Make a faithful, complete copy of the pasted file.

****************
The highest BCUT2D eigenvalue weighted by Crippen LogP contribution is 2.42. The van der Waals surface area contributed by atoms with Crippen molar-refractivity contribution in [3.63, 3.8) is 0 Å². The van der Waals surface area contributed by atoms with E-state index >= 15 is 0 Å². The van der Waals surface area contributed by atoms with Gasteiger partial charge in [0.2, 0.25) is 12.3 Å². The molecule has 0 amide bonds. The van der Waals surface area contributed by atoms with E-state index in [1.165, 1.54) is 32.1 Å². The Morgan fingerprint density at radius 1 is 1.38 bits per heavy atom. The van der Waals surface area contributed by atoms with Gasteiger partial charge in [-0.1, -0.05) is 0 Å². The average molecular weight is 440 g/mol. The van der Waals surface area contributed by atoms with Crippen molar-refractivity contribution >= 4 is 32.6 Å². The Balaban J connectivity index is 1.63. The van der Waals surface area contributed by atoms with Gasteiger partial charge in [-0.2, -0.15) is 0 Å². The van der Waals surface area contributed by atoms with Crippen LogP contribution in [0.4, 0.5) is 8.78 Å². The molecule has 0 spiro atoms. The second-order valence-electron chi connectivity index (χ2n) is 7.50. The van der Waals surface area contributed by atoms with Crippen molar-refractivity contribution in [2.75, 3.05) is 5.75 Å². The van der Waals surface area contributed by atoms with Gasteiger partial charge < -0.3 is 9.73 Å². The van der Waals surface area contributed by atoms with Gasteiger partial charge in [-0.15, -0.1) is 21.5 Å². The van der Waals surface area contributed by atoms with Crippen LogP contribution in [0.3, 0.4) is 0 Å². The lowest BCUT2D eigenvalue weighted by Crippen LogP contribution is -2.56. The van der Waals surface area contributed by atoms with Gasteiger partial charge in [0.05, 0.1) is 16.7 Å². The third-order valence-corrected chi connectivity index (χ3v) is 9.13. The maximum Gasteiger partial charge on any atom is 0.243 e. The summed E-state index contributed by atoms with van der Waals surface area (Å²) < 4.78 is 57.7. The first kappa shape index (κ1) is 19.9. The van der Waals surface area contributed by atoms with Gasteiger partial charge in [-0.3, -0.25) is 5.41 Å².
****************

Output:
The highest BCUT2D eigenvalue weighted by Crippen LogP contribution is 2.42. The van der Waals surface area contributed by atoms with Crippen molar-refractivity contribution in [3.63, 3.8) is 0 Å². The van der Waals surface area contributed by atoms with E-state index >= 15 is 0 Å². The van der Waals surface area contributed by atoms with Gasteiger partial charge in [0.2, 0.25) is 12.3 Å². The molecule has 0 amide bonds. The van der Waals surface area contributed by atoms with E-state index in [1.165, 1.54) is 32.1 Å². The Morgan fingerprint density at radius 1 is 1.38 bits per heavy atom. The van der Waals surface area contributed by atoms with Gasteiger partial charge in [-0.1, -0.05) is 0 Å². The average molecular weight is 440 g/mol. The van der Waals surface area contributed by atoms with Crippen molar-refractivity contribution >= 4 is 32.6 Å². The Balaban J connectivity index is 1.63. The van der Waals surface area contributed by atoms with Gasteiger partial charge in [-0.2, -0.15) is 0 Å². The van der Waals surface area contributed by atoms with Crippen LogP contribution in [0.4, 0.5) is 8.78 Å². The molecule has 0 spiro atoms. The second-order valence-electron chi connectivity index (χ2n) is 7.50. The van der Waals surface area contributed by atoms with Crippen molar-refractivity contribution in [2.75, 3.05) is 5.75 Å². The van der Waals surface area contributed by atoms with Gasteiger partial charge < -0.3 is 9.73 Å². The van der Waals surface area contributed by atoms with Gasteiger partial charge in [-0.15, -0.1) is 21.5 Å². The van der Waals surface area contributed by atoms with Crippen LogP contribution in [0.3, 0.4) is 0 Å². The lowest BCUT2D eigenvalue weighted by Crippen LogP contribution is -2.56. The van der Waals surface area contributed by atoms with Gasteiger partial charge in [0.05, 0.1) is 16.7 Å². The third-order valence-corrected chi connectivity index (χ3v) is 9.13. The maximum Gasteiger partial charge on any atom is 0.243 e. The summed E-state index contributed by atoms with van der Waals surface area (Å²) < 4.78 is 57.7. The first kappa shape index (κ1) is 19.9. The van der Waals surface area contributed by atoms with Gasteiger partial charge in [-0.3, -0.25) is 5.41 Å².